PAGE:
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Suicide Help: Classic Punk Transmitted Through a Veil of Pink Jazz

Saturday 22nd, April 2017 / 12:00
By Jessica Robb

Suicide Hotline releases their debut full-length April 29th.
Photo: Supplied by band

It was in 2013 that vocalist Logan Turner noticed there was a lack of an older punk sound in the Edmonton music scene. In response, he created the band Suicide Helpline that year as a recorded solo project, releasing his first album Ready To Die on December 25, 2013.

“It got a lot of people interested in that ’77 punk sound, as opposed to that modern punk sound that we largely see in the city,” says Turner.

Fast-forward four years and Suicide Helpline has transitioned into a high energy, four-piece group. Kevin Maimann, Stu Chell, Adam Orange, and Turner all knew each other through Edmonton’s music scene, but it wasn’t until a year ago that the boys decided to turn Suicide Helpline into a live project. Due to their unique sound, Suicide Helpline has been able to play at least once a month at a variety of different shows in Edmonton. Time between performances has been spent working on Suicide Helpline’s debut full-length Pink Jazz, out April 29.

Pink Jazz was recorded in Turner’s basement studio and put together almost entirely independently. The title reflects the juxtaposition of gritty punk and the smooth, neon lights of glam that Turner has always been fascinated by. It’s the diverse musical backgrounds of each band member that helps give Pink Jazz its unique sound.

“We all bring our own influences in some small way and it gives [the album] this strange flavour that you can’t quite put your finger on,” says guitarist Maimann.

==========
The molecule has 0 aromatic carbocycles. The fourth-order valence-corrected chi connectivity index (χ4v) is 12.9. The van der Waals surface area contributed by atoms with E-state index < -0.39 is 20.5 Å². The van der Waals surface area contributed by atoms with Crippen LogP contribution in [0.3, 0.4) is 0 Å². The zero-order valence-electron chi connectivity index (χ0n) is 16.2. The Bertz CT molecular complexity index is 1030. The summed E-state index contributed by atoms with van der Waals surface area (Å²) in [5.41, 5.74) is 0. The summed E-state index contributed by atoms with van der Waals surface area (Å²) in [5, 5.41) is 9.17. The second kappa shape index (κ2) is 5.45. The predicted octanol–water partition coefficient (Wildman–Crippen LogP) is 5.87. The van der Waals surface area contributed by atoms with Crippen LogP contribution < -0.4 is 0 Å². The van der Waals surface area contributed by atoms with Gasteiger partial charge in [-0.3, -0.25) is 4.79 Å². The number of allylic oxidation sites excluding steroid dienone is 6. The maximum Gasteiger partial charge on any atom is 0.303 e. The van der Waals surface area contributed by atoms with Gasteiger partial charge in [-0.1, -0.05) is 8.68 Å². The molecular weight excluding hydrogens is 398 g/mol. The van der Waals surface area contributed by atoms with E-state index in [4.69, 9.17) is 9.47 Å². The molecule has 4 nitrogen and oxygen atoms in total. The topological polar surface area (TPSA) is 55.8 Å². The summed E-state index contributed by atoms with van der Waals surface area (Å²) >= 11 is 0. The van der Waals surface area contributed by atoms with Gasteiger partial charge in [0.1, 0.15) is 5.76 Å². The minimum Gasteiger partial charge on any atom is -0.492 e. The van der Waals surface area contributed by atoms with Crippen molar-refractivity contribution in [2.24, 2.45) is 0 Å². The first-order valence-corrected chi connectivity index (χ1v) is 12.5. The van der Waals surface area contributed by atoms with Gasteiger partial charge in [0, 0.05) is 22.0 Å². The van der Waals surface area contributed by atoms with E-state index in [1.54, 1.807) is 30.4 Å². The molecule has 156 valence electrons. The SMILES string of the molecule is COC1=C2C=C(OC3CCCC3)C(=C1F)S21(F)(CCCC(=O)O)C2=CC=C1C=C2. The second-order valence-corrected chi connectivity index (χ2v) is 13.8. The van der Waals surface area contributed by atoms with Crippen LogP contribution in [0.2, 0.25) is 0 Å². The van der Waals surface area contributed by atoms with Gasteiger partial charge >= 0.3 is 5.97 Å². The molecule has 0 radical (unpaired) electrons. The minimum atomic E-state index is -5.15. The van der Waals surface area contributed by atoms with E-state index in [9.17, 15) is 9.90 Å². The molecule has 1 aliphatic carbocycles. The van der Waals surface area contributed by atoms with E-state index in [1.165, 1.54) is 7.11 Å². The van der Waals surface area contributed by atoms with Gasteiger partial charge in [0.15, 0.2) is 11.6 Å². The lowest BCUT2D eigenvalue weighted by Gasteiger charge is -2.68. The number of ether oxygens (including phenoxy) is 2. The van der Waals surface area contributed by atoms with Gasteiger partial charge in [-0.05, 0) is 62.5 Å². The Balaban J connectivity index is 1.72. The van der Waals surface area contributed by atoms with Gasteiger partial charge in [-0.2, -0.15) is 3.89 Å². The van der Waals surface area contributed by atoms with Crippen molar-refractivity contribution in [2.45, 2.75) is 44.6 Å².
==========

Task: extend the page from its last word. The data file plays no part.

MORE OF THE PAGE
Despite their varied musical history, it was the immediate energy and rawness of punk music that attracted the group to the genre.

“I comically know very little about punk. But rather than getting into it through listening to other people’s music, I really got into it by writing,” says Turner.

The inspiration behind many of the songs holds a deeper meaning for Turner. With the lyrical focus centering on suicide and depression, they reflect on what music has become for him both psychologically and creatively.

“Music is very much like a crisis line: something that you turn to in times of internal struggle and it has been that for me throughout my youth and hard times,” explains Turner.  He adds, “The name Suicide Helpline means a lot to me.”

Since the release of their self-titled EP last year, the group has worked on expanding their sound and musicianship. The year has been full of live shows and testing their boundaries, a process  full of musical surprises that has resulted in songs they originally never thought would work.

“Playing together for the past year has helped us figure out where we all should be,” reflects drummer Chell. “It’s cool ‘cause we’ve just grown organically.”

All told, Pink Jazz contains 14 tracks of catchy pop hooks run through a punk filter, which sums up Suicide Helpline as a band.

“It’s full of songs that you can share with your parents, but still be offensive to teenagers,” says Turner.

“Take everything you just heard with the title Pink Jazz and let’s start over.”

Suicide Helpline will perform April 29 at the release show for Pink Jazz (Edmonton) with Fashionism.

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The Thing

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